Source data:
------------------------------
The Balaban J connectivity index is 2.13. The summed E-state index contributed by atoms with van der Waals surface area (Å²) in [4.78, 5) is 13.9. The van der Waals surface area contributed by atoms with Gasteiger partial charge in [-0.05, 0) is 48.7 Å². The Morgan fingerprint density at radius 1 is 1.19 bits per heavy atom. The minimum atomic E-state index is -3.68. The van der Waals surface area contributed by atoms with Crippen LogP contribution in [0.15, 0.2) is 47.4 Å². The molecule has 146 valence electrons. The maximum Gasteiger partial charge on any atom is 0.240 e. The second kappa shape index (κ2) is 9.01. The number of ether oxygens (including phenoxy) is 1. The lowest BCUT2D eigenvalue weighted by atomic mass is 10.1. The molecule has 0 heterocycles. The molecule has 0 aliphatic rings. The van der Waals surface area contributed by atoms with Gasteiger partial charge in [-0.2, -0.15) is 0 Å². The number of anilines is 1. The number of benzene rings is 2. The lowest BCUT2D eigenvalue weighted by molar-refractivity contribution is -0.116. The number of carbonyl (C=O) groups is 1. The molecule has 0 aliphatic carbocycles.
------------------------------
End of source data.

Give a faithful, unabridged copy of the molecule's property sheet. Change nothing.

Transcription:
The Balaban J connectivity index is 2.13. The summed E-state index contributed by atoms with van der Waals surface area (Å²) in [4.78, 5) is 13.9. The van der Waals surface area contributed by atoms with Gasteiger partial charge in [-0.05, 0) is 48.7 Å². The Morgan fingerprint density at radius 1 is 1.19 bits per heavy atom. The minimum atomic E-state index is -3.68. The van der Waals surface area contributed by atoms with Crippen LogP contribution in [0.15, 0.2) is 47.4 Å². The molecule has 146 valence electrons. The maximum Gasteiger partial charge on any atom is 0.240 e. The second kappa shape index (κ2) is 9.01. The number of ether oxygens (including phenoxy) is 1. The lowest BCUT2D eigenvalue weighted by atomic mass is 10.1. The molecule has 0 heterocycles. The molecule has 0 aliphatic rings. The van der Waals surface area contributed by atoms with Gasteiger partial charge in [-0.2, -0.15) is 0 Å². The number of anilines is 1. The number of benzene rings is 2. The lowest BCUT2D eigenvalue weighted by molar-refractivity contribution is -0.116. The number of carbonyl (C=O) groups is 1. The molecule has 0 aliphatic carbocycles.